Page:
Ramshackle apartments, site of emergency drill Tuesday, interest potential developers
By Will Higgins
November 4, 2009
The Marion County Health Department boarded up the 13-story apartment building, a block off Keystone Avenue on East 45th Street, in August 2008 after the eviction of the last remaining residents.
The owner, Southeastern Partners of Hickory, N.C., owes more than $1.3 million in back taxes and penalties, and an additional $500,000 in 2008 taxes will be due soon.
“It looks unlikely (Southeastern Partners) will come back and reclaim it,” said David Wu, Mayor Greg Ballard’s policy director.
But spokesman Mark Wilson said Southeastern is negotiating with a nonprofit consortium that wants to convert the building into senior apartments. Wilson declined to disclose the consortium’s identity.
Built in 1973, Keystone Towers was touted as the city’s first project to have a mix of apartments and retailers.
Today, weeds and mud choke its parking lot, windows are broken, and its walls sport graffiti such as “Vile” and “Warrior Boyz.”
Wu said demolition would cost “at least $1 million and maybe $5 million,” the range reflecting uncertainty about the building’s condition and the extent of asbestos and mold contamination. Wu said video taken during Tuesday’s training exercise would be used to evaluate the building’s state.
“We’re sort of killing two birds with one stone,” he said.
Even with its problems, Keystone Towers appears interesting to would-be developers. In addition to the unidentified nonprofit consortium, two groups say they want to rehab the Northeastside site into housing and mental-health counseling facilities for veterans. Members of both groups attended Tuesday’s training exercises.
Brandon Cagle and Zach Goss of Veterans Construction Group said “Save Our Veterans” stole their idea.
“Save Our Veterans” principals Victor Wakley and Jerry Jacobson denied the charge.
A police officer interrupted the conversation and separated the rivals.
Both groups estimated the cost at $20 million to $40 million, yet neither group has funding.
Kenneth Griffin, who runs the veterans portion of the city’s Homeless Initiative Program, said such housing could help about 1,100 homeless veterans.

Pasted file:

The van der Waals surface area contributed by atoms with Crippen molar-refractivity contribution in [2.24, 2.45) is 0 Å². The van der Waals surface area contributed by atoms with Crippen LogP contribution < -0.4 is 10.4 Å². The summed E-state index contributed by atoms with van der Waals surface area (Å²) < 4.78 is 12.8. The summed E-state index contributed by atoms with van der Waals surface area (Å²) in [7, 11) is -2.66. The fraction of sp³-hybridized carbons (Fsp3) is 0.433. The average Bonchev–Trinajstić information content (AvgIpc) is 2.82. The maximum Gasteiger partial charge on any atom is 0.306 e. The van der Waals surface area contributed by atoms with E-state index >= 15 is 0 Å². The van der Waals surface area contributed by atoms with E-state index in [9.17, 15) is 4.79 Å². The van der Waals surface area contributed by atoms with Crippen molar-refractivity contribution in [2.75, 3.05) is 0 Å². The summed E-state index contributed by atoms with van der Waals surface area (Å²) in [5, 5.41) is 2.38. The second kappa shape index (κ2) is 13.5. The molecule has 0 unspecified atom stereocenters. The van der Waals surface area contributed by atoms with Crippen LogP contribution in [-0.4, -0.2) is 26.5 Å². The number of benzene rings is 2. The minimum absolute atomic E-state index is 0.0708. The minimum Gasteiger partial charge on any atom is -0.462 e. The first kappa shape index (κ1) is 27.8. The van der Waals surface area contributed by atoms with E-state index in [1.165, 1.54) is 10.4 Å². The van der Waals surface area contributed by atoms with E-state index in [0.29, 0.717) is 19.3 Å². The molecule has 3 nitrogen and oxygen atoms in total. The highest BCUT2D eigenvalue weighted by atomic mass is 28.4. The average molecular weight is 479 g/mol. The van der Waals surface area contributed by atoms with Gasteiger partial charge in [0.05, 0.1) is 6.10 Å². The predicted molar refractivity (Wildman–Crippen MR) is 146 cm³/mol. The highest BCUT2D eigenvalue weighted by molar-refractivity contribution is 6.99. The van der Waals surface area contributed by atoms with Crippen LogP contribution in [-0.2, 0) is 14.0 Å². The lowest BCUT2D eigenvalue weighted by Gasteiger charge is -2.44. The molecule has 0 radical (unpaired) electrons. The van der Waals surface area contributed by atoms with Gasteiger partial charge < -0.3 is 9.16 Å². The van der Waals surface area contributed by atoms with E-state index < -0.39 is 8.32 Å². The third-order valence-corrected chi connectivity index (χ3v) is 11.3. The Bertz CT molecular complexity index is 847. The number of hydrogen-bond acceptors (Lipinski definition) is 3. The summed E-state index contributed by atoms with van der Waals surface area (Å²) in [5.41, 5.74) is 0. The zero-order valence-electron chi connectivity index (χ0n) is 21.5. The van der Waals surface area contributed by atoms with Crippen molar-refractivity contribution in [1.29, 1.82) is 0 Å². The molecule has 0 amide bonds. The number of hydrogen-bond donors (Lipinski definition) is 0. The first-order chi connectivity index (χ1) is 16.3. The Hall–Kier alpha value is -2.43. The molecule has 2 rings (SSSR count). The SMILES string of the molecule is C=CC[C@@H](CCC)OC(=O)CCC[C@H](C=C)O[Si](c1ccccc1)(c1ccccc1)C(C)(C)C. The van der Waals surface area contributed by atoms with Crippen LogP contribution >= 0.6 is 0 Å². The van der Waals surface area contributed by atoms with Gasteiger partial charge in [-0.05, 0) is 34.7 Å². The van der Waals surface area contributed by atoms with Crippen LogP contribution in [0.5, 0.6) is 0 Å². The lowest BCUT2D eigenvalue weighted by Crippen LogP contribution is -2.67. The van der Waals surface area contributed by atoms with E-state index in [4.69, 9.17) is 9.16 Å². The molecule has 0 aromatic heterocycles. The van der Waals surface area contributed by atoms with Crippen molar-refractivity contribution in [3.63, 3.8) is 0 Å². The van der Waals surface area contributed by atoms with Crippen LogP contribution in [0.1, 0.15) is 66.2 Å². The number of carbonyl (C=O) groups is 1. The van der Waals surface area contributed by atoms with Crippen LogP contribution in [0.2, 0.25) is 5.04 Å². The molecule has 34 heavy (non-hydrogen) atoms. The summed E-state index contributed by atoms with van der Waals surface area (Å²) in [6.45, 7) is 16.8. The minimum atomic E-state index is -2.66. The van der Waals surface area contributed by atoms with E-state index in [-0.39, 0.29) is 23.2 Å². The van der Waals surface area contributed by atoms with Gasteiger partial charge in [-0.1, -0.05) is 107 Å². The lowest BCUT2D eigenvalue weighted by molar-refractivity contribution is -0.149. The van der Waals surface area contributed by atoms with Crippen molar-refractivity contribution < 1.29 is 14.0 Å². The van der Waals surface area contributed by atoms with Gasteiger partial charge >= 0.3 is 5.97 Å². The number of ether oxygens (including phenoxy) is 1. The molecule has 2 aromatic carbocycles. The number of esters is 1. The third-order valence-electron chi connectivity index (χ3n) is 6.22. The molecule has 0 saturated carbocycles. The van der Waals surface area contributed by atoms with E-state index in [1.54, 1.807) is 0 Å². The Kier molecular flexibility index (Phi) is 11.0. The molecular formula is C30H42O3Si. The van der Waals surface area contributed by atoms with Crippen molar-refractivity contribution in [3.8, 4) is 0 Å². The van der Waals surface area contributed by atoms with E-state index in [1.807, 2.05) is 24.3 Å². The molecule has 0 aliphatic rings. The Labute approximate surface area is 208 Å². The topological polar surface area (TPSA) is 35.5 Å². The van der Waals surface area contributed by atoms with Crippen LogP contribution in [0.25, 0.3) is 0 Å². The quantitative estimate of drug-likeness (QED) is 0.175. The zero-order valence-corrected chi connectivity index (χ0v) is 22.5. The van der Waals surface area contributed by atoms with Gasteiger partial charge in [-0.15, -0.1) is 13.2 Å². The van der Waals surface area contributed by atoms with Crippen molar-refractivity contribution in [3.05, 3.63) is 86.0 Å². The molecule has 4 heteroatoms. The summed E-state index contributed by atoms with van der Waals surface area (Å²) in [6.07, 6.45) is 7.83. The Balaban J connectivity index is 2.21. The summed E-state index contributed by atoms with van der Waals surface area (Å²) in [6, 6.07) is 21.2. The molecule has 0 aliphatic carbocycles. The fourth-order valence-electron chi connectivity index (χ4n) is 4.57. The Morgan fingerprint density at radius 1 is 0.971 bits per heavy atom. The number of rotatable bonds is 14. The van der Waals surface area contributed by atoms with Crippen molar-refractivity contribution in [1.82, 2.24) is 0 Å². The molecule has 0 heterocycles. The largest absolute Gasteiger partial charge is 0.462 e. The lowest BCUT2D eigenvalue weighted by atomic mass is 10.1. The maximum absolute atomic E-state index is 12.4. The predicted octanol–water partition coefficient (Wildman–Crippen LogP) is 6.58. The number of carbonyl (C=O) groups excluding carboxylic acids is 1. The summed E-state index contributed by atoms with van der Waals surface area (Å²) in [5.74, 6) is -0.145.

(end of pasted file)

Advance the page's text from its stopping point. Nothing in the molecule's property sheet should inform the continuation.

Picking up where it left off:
“There’s nothing like this in the city,” Griffin said, “and it would be great for homeless veterans.”
A city action last week adds to the hopes for redevelopment. The city took possession of another derelict landmark, the main building of Winona Hospital, in the 3200 block of North Meridian Street. Plagued by vagrants, thieves scavenging copper pipe and more than $1 million in unpaid taxes, the former hospital failed to sell at a recent tax sale.
The city has no immediate plans for the former hospital but will seek proposals.
Keystone Towers’ tax sale is scheduled for March 18, but the soonest the city could seize it would be October 2010.
Updated with more information – Political Action Committee – NAA – files Amicus Brief in mold case (two infant deaths in mold filled apt – Wasatch Prop Mgmt) citing US Chamber/ACOEM ‘litigation defense report’ to disclaim health effects of indoor mold & limit financial risk for industry
“Changes in construction methods have caused US buildings to become perfect petri dishes for mold and bacteria to flourish when water is added. Instead of warning the public and teaching physicians that the buildings were causing illness; in 2003 the US Chamber of Commerce Institute for Legal Reform, a think-tank, and a workers comp physician trade organization mass marketed an unscientific nonsequitor to the courts to disclaim the adverse health effects to stave off liability for financial stakeholders of moldy buildings. Although publicly exposed many times over the years, the deceit lingers in US courts to this very day.” Sharon Noonan Kramer
Note – Information on Riverstone Residential knowingly exposing tenants to extreme amounts of mold toxins at Toxic Mold Infested Jefferson Lakes Apartments in Baton Rouge, Louisiana